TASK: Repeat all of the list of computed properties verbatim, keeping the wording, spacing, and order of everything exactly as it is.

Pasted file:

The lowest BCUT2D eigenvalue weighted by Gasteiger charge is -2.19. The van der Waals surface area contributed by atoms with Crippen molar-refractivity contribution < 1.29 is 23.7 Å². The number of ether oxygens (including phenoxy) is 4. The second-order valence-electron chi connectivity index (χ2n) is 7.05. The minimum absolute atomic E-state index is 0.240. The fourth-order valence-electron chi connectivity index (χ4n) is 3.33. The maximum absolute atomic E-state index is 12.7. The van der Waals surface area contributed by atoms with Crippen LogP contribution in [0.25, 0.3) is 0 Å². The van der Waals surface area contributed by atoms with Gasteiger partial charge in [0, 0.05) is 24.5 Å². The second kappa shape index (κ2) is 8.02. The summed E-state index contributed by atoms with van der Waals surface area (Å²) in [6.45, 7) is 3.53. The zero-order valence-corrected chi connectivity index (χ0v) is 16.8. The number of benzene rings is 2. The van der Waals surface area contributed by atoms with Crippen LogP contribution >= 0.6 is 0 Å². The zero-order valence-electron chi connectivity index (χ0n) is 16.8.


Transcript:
The lowest BCUT2D eigenvalue weighted by Gasteiger charge is -2.19. The van der Waals surface area contributed by atoms with Crippen molar-refractivity contribution < 1.29 is 23.7 Å². The number of ether oxygens (including phenoxy) is 4. The second-order valence-electron chi connectivity index (χ2n) is 7.05. The minimum absolute atomic E-state index is 0.240. The fourth-order valence-electron chi connectivity index (χ4n) is 3.33. The maximum absolute atomic E-state index is 12.7. The van der Waals surface area contributed by atoms with Crippen LogP contribution in [0.25, 0.3) is 0 Å². The van der Waals surface area contributed by atoms with Gasteiger partial charge in [0, 0.05) is 24.5 Å². The second kappa shape index (κ2) is 8.02. The summed E-state index contributed by atoms with van der Waals surface area (Å²) in [6.45, 7) is 3.53. The zero-order valence-corrected chi connectivity index (χ0v) is 16.8. The number of benzene rings is 2. The van der Waals surface area contributed by atoms with Crippen LogP contribution >= 0.6 is 0 Å². The zero-order valence-electron chi connectivity index (χ0n) is 16.8.